How Bad Hires Cost You Patients and Hurt Practice Profits
You can’t run a successful dental practice on your own. You need strong, talented team members to support you and do their part to move the practice forward. Yet, I’ve seen so many dentists rush through the hiring process every time they have an open position, bringing on people who do nothing but hold the practice back.
That process should include developing a job description, placing a detailed ad, watching for common red flags in resumes, conducting phone interviews, asking the right questions when you meet candidates face-to-face, and conducting personality assessment tests before making an offer. It shouldn’t include hiring the first person you see with an impressive resume or bringing on a family member who doesn’t have the right skillset or temperament for the job.
Hiring the wrong person leads to stress for everyone in the office and damages your practice. Not convinced? Here’s how bad hires can cost you patients and hurt practice profits.
Bad hires lead to staff conflict. If your Scheduling Coordinator doesn’t know how to properly schedule your hygienist, or your Office Manager thinks it’s OK to take long lunches and stroll in late most days, it will lead to conflict among your team members. When tensions rise, your patients will notice and it will make them uncomfortable. When patients are uncomfortable, they usually don’t come back.
Your practice won’t be nearly as efficient as it should be. There are two types of bad hires: the ones who just aren’t qualified for the role and the ones who intend to do the least amount of work possible and still collect a paycheck. Whichever one you end up with, the result is the same – a reduction in practice efficiencies. This could lead to longer wait times for patients, not to mention a lot of undue stress for the rest of your team. Not only will productivity go down, you’ll likely end up losing patients.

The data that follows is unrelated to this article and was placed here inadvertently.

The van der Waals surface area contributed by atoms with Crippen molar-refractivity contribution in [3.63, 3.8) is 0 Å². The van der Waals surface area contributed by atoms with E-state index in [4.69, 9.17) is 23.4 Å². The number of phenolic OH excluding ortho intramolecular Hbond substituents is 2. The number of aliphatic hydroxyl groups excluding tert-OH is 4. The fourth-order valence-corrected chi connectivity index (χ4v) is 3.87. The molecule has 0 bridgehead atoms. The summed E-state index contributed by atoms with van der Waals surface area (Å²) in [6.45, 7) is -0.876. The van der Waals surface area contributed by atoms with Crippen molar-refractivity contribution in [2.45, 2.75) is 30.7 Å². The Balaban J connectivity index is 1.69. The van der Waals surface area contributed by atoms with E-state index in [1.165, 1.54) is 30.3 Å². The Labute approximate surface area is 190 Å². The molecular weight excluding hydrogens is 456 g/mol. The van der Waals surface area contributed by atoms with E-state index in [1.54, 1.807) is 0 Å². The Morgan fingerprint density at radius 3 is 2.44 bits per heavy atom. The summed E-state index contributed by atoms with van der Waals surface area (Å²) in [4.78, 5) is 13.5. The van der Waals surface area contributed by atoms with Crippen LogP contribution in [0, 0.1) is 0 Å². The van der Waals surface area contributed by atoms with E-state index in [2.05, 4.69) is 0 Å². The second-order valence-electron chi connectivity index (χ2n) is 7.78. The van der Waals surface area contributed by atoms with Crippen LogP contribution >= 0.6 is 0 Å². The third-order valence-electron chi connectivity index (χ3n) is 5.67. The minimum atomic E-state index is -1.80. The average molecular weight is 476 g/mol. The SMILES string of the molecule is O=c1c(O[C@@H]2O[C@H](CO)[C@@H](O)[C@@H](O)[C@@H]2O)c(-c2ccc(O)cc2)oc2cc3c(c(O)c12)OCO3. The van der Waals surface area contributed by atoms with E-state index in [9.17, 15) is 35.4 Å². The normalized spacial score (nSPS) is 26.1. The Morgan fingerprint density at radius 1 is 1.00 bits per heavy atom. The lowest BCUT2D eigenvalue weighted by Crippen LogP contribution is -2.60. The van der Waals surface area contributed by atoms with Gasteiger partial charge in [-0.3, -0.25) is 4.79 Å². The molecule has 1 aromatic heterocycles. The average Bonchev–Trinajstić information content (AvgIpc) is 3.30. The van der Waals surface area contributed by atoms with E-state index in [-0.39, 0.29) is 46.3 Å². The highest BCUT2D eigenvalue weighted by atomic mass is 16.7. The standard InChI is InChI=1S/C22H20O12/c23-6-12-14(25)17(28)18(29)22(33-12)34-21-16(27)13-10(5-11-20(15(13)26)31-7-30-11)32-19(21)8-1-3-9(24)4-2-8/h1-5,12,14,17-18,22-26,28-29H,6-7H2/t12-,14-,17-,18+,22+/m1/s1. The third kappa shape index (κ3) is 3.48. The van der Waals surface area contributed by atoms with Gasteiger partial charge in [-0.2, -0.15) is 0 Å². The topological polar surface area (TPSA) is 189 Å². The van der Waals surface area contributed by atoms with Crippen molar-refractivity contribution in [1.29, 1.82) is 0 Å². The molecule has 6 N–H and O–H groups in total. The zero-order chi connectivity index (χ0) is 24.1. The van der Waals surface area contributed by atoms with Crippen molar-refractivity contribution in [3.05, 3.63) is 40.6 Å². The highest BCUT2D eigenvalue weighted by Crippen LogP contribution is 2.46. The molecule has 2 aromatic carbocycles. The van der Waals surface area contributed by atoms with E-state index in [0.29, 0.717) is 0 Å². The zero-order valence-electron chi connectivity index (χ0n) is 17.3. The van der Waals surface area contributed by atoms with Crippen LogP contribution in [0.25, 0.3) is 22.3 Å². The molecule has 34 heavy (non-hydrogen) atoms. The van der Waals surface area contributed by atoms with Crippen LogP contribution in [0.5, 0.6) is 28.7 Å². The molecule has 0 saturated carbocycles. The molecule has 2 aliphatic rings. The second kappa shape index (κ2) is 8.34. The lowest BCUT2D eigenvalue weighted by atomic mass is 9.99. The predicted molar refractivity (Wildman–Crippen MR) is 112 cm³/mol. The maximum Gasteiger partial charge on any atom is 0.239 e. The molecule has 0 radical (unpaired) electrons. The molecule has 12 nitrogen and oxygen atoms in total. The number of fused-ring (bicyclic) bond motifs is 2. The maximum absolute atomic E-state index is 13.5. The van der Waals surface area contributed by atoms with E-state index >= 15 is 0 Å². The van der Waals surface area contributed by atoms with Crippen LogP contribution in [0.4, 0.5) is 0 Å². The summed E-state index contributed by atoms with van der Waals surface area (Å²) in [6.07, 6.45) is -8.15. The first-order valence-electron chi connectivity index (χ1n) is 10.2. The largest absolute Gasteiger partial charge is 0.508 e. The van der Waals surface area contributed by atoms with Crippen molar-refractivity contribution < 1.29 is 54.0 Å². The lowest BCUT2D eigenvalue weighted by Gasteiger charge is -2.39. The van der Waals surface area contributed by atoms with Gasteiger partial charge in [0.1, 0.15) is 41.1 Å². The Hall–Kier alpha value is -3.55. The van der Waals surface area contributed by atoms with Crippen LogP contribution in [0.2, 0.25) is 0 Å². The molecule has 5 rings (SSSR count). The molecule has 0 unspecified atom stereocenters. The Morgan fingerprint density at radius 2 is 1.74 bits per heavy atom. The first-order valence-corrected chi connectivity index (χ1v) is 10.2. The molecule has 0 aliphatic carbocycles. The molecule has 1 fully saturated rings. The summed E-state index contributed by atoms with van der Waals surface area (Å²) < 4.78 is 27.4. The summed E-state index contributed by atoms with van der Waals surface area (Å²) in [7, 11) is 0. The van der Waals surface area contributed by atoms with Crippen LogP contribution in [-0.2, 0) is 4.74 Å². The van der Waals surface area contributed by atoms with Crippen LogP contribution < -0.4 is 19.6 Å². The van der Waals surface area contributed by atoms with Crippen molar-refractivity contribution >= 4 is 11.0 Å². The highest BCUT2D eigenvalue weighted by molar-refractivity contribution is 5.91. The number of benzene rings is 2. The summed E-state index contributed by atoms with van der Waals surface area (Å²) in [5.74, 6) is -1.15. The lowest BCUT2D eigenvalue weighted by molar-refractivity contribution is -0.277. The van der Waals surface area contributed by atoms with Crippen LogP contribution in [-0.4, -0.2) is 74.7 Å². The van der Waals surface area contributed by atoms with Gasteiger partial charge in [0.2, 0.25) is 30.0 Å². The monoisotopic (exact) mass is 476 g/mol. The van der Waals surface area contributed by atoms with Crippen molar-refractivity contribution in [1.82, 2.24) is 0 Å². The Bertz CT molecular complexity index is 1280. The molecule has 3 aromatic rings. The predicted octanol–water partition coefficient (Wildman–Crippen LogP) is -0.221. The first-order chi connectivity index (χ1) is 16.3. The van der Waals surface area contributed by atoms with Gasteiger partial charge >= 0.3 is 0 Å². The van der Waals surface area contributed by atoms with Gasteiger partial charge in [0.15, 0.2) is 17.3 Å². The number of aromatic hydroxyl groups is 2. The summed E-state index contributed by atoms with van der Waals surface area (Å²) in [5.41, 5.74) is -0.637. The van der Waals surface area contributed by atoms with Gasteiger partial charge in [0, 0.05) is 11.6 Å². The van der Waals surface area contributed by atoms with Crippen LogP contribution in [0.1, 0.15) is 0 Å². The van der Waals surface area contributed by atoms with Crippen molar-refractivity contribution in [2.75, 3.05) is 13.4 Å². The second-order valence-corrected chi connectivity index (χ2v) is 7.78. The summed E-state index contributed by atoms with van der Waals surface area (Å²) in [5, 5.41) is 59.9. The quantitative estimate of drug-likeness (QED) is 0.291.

Customer service will suffer. When team members spend their time gossiping or complaining about one another, or struggle to perform their daily tasks, they’re certainly not focusing on providing an exceptional patient experience. If customer service isn’t a priority, patients won’t feel as welcome in the practice, which could lead them to make their next appointment at the practice down the street.
You’ll experience more turnover. The reason dentists fill open positions so quickly is because they want to get the hiring process over with as soon as they can. The problem is, that usually backfires. When you bring someone on who isn’t qualified, that person will likely be miserable and end up quitting, if you don’t have to let him or her go first.
You might also find that other team members decide to jump ship. If a bad hire is causing too many problems and conflict in the practice, even your most loyal employees will only be able to take so much before they start looking for another job. This leads to more stress in the practice and makes it difficult for patients to develop a connection with your ever-changing team.
I understand hiring new employees probably isn’t one of your favorite items on the to-do list, but making the right staffing choices really is vital to your success. Rushing through the process will lead to nothing but trouble. It’s better to leave a position open until you find the right person than to hire someone you hope will work out. Chances are that employee won’t last, and you’ll be right back where you started.
The bottom line is this: Bad hires cost you patients and eat into practice profits. They leave your other team members feeling stressed, and your patients thinking it might be time to find a new dental home. But qualified, hard-working team members, on the other hand, will do their part to contribute to practice success and help you meet your full potential.